On Friday, the capital goods index on BSE closed 1.4% lower than the previous day. Investors quickly saw the duty to be levied on imported power equipment will hardly offer relief to the languishing domestic firms.
The effective 21% import duty includes a 12% countervailing duty, which is equal to the excise duty paid by domestic firms. Besides, some domestic power equipment makers import components, which may become more expensive, too. Hence, the difference in pricing could be only around 4-9%.
More importantly, capital goods firms in fiscal 2012 suffered from dismal order inflows. Given that most of the 12th Five-Year Plan (2012-2017) orders have already been awarded, the new duty structure could be applicable for fresh projects awarded thereafter.
The import duty, therefore, has come a trifle too late. A Mumbai-based brokerage report says that of the 94,000 megawatts (MW) of power generation capacity under construction (as on 31 March), around 42.5% is with Chinese firms.
Further, the depreciating rupee had already made imports more expensive. A Goldman Sachs report says, “Domestic pricing for main boiler turbine generator (BTG) equipment has already moved down by an average 15-20% over the last year and including INR (Indian rupee) versus CNY (Chinese renminbi) depreciation, Indian equipment is now on par with the average Chinese equipment, hence making additional duties relatively less impactful for now.”
Also, the actual capacity accretion is unlikely to exceed 15,000MW annually. Obviously, competition will heat up, which could reduce pricing power, especially when orders in the pipeline are few. The new tariff barriers will hardly alter the scenario.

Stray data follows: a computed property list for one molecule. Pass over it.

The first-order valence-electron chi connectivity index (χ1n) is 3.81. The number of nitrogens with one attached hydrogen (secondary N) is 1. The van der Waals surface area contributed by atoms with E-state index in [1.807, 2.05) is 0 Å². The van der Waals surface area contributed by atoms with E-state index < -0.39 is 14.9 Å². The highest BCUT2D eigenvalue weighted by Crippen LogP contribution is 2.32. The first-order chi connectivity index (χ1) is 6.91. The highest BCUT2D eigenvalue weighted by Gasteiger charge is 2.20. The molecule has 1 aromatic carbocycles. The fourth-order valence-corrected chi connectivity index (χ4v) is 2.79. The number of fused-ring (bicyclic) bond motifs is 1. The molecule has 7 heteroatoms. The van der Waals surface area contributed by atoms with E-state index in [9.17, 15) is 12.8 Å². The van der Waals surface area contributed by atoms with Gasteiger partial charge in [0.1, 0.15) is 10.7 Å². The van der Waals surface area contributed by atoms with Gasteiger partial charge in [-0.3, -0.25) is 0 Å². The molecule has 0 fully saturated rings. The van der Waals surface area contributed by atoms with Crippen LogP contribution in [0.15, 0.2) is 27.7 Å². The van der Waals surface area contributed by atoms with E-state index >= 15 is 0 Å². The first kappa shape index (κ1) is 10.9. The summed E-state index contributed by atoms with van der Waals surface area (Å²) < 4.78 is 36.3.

Analysts’ consensus holds that the lack of the orders has already hit realizations for the BTG industry, which are at Rs 2.3-2.4 crore per MW, compared with Rs 3 crore per MW in fiscal year ended March 2011.
Most power equipment companies’ profitability has dropped in the past 18 months. Net profit growth contracted from an average of 21% for the capital goods index stocks to 13% between fiscal 2010 and 2012. Return on capital employed, too, has fallen during the period due to higher cost of capital and lower returns generated on assets that were added in the past couple of years.
That said, diversified companies like Larsen and Toubro Ltd, with a huge backlog of orders, will continue to be favoured stocks when valuations are beaten down, as they were about six months ago. Mid-sized firms such as Thermax Ltd, BGR Energy Systems Ltd and Crompton Greaves Ltd will win investor confidence only on order inflows and profit expansion.
A mere tariff barrier, that too when the industry is hardly seeing action on fresh big power projects, is unlikely to lead to a rerating of the capital goods sector.
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